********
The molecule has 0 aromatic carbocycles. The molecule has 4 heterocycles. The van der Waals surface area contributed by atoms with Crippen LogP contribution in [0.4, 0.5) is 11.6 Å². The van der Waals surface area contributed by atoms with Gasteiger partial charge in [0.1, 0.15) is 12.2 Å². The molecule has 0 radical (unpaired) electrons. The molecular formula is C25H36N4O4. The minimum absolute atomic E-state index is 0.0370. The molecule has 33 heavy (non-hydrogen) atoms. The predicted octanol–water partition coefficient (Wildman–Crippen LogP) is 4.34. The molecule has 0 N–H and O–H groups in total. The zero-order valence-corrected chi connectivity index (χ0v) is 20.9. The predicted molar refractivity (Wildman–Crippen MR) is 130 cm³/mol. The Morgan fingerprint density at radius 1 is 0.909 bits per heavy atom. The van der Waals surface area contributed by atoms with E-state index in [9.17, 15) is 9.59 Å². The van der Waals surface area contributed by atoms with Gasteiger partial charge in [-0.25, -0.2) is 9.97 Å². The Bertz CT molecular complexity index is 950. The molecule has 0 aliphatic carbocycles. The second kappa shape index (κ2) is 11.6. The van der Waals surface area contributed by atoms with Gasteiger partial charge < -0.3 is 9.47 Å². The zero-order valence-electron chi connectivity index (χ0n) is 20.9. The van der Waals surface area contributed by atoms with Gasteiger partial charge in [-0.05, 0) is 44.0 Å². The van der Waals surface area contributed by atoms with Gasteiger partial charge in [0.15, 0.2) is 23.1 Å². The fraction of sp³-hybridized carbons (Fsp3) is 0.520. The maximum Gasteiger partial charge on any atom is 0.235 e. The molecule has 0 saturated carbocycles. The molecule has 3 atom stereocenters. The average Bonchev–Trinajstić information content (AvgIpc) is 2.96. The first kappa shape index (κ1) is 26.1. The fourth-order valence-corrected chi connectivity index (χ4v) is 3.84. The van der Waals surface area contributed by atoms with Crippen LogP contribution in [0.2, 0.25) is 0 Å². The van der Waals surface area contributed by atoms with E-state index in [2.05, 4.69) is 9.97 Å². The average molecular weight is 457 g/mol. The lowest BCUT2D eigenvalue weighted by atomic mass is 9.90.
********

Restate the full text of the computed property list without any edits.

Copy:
The molecule has 0 aromatic carbocycles. The molecule has 4 heterocycles. The van der Waals surface area contributed by atoms with Crippen LogP contribution in [0.4, 0.5) is 11.6 Å². The van der Waals surface area contributed by atoms with Gasteiger partial charge in [0.1, 0.15) is 12.2 Å². The molecule has 0 radical (unpaired) electrons. The molecular formula is C25H36N4O4. The minimum absolute atomic E-state index is 0.0370. The molecule has 33 heavy (non-hydrogen) atoms. The predicted octanol–water partition coefficient (Wildman–Crippen LogP) is 4.34. The molecule has 0 N–H and O–H groups in total. The zero-order valence-corrected chi connectivity index (χ0v) is 20.9. The predicted molar refractivity (Wildman–Crippen MR) is 130 cm³/mol. The Morgan fingerprint density at radius 1 is 0.909 bits per heavy atom. The van der Waals surface area contributed by atoms with E-state index in [9.17, 15) is 9.59 Å². The van der Waals surface area contributed by atoms with Gasteiger partial charge in [-0.25, -0.2) is 9.97 Å². The Bertz CT molecular complexity index is 950. The molecule has 0 aliphatic carbocycles. The second kappa shape index (κ2) is 11.6. The van der Waals surface area contributed by atoms with Gasteiger partial charge < -0.3 is 9.47 Å². The zero-order valence-electron chi connectivity index (χ0n) is 20.9. The van der Waals surface area contributed by atoms with Gasteiger partial charge in [-0.05, 0) is 44.0 Å². The van der Waals surface area contributed by atoms with Gasteiger partial charge in [0.15, 0.2) is 23.1 Å². The fraction of sp³-hybridized carbons (Fsp3) is 0.520. The maximum Gasteiger partial charge on any atom is 0.235 e. The molecule has 0 saturated carbocycles. The molecule has 3 atom stereocenters. The average Bonchev–Trinajstić information content (AvgIpc) is 2.96. The first kappa shape index (κ1) is 26.1. The fourth-order valence-corrected chi connectivity index (χ4v) is 3.84. The van der Waals surface area contributed by atoms with Crippen LogP contribution in [0.2, 0.25) is 0 Å². The van der Waals surface area contributed by atoms with E-state index in [2.05, 4.69) is 9.97 Å². The average molecular weight is 457 g/mol. The lowest BCUT2D eigenvalue weighted by atomic mass is 9.90.